Proteau offers a mea culpa for his role in spreading the NHL disinformation in the previous lockout, saying he won’t believe what comes from the league and their media “watercarriers” this time around.

He then gets to the heart of the matter: “How can the players have lost a labour negotiation – yet still hold the owners upside down by the ankles and shake them free of all their money?”

Proteau then answers his own question, pointing out it is the owners and their general managers who exploit loopholes in the CBA for their own advantage (like front-loading contracts), it is the league and the team owners who continue to finance “the money pit” in Arizona (Phoenix Coyotes), and the owners can’t control themselves by continuing to toss out big money contracts.

Ultimately, he believes the ultimate goal of another lockout will be the same as the last one: improving the franchise values, at the expense of the players salaries.

This piece also raises an interesting question over how the league intends to control the spin this time around. Proteau’s correct that it’ll be difficult for the league and the team owners to garner the same level of sympathy from the fans and media. Laying blame solely on the players won’t be an easy sell this time.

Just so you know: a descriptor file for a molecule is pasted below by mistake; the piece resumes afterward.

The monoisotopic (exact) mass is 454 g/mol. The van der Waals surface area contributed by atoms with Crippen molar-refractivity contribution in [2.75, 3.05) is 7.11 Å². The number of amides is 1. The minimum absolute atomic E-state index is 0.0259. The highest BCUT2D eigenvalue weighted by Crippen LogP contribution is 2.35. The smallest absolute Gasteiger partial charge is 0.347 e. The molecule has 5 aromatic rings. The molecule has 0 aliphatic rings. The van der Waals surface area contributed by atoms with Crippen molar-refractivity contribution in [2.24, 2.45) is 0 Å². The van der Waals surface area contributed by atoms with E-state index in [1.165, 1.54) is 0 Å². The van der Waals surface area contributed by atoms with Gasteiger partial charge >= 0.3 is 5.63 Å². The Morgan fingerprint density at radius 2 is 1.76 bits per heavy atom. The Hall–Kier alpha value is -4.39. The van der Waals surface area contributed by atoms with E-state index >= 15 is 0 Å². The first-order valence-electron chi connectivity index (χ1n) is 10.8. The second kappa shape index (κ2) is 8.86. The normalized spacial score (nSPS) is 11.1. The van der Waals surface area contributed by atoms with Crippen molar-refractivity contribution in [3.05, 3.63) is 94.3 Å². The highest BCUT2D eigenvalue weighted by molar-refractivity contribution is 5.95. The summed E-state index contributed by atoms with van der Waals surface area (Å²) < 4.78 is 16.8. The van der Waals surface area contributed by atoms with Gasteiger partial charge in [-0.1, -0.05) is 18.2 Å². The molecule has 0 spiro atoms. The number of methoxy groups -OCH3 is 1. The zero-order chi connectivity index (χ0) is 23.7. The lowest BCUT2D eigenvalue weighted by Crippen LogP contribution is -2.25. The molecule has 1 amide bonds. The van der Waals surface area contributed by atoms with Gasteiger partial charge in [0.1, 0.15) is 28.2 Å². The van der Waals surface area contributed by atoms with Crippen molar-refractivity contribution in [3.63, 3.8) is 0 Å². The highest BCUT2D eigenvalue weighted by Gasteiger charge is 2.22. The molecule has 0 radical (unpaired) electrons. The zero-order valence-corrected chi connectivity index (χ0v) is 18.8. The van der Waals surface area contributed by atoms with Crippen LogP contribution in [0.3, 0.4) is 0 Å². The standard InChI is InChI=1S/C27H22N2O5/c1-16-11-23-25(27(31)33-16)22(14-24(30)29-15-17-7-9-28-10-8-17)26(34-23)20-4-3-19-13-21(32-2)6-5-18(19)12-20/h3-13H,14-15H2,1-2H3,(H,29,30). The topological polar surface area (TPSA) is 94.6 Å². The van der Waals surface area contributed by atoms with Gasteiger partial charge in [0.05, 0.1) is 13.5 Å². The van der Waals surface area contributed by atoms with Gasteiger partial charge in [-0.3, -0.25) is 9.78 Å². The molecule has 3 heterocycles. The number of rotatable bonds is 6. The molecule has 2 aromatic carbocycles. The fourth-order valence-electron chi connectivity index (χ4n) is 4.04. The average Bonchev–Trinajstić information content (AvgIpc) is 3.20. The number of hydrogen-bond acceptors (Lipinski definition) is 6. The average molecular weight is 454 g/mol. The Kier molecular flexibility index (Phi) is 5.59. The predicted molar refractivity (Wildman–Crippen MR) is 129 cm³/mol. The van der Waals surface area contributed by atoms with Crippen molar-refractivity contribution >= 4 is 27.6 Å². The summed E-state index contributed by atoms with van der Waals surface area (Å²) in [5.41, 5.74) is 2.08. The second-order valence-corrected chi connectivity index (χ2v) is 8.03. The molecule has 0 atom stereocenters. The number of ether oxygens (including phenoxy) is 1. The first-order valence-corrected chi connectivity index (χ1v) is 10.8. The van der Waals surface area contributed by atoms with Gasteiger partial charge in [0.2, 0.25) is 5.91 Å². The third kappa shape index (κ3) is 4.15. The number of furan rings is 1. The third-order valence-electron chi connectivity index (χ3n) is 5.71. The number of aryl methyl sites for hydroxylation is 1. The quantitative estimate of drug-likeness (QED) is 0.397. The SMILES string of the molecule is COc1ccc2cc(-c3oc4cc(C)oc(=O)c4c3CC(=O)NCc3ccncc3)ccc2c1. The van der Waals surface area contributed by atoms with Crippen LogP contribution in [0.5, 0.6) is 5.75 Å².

That’s assuming, of course, the league and the owners give a damn what the fans believe this time around. They curried our favour last time because they were afraid a long lockout would cost them at the gate later. But we fans came back in droves following the lockout, resulting in league revenues over $3 billion for 2011-12, compared to $1.9 billion in 2003-04 (before the last lockout), so they might feel it’s not as worthwhile to sell the fans and the press on another work stoppage, as they could believe  we’ll all come running back again.

You can argue that’s a dangerous assumption, but considering how things worked out last time, it’s hard to argue they’ll turn off the fan base by staging another, potentially shorter, lockout this time.

 

CSNNE.com’s Bruins beat reporter Joe Haggerty speculated on June 13th over the possibility of another lockout, though he suspects it’ll be far shorter than the season-killer of 2004-05, stretching no longer than next January at the latest.